Syl Johnson

Like many soul stars who became hitmakers in the late '60s and early '70s, singer/guitarist Syl Johnson's career has been through multiple generation-crossing chapters. He took off with two great records on Chicago's Twinight label -- 1968's funky Dresses Too Short and 1970's socially stirring Is It Because I'm Black?, the latter album one of the era's finest works of protest soul -- and he followed them up with a string of Willie Mitchell-produced classics on Hi Records that brought out the gruff yet smooth quality of his voice in a way that favorably recalls labelmate Al Green. A later generation knows him in a somewhat different sense: the James Brown-esque "unh!"s of his 1967 single "Different Strokes" have been sampled in over two dozen different hip hop tracks, including classics by Public Enemy and EPMD, and his Hi material has been a go-to source of vintage soul atmosphere for some of the RZA's greatest Wu-Tang beats. Whether you first heard Syl Johnson's voice through Total Explosion or Fear of a Black Planet, it's one that should definitely be heard live. (Photo by Masahiro Sumori)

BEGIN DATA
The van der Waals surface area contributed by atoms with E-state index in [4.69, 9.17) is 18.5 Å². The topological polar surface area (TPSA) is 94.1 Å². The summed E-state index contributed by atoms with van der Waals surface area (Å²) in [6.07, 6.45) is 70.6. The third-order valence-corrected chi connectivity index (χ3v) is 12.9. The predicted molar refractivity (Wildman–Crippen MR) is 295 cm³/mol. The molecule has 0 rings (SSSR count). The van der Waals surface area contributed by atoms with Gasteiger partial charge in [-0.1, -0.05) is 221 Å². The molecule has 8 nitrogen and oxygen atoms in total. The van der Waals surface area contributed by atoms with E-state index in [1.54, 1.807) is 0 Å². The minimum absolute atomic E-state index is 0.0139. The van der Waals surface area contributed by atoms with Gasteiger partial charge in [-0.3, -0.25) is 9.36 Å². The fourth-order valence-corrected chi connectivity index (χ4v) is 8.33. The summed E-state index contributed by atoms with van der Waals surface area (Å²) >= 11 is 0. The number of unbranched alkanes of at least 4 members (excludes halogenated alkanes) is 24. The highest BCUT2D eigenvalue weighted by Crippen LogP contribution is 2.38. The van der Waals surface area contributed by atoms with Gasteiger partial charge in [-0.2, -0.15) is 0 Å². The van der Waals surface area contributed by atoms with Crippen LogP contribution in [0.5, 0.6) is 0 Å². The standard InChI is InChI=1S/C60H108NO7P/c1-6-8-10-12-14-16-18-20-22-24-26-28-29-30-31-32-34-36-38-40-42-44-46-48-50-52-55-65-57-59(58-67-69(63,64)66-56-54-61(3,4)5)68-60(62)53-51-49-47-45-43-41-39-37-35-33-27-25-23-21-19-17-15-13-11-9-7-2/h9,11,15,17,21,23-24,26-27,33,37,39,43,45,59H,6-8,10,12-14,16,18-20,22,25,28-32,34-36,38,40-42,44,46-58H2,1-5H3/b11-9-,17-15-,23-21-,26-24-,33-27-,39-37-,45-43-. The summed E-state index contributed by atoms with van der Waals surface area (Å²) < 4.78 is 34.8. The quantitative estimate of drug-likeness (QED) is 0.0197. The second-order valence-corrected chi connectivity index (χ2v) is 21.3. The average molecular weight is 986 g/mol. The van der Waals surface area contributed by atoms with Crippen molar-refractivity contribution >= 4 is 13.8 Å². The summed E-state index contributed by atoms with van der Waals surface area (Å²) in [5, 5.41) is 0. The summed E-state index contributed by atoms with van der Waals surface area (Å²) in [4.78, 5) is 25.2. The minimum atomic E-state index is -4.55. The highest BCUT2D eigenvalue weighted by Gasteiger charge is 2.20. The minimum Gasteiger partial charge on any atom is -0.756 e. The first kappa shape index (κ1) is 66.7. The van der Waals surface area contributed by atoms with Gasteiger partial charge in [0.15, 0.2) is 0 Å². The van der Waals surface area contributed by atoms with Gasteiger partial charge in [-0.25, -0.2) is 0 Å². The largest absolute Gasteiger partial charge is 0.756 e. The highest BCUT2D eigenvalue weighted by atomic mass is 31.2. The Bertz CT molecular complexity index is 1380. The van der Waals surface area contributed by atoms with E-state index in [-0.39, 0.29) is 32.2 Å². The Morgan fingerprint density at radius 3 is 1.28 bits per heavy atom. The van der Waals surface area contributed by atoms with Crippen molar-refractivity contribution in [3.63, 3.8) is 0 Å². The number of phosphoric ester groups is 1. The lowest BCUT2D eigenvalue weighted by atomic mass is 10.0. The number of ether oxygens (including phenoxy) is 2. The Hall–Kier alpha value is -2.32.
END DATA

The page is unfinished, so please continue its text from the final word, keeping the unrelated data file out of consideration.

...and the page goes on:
Fridays, Saturdays, 8 p.m. Starts: Feb. 19. Continues through Feb. 20, 2010

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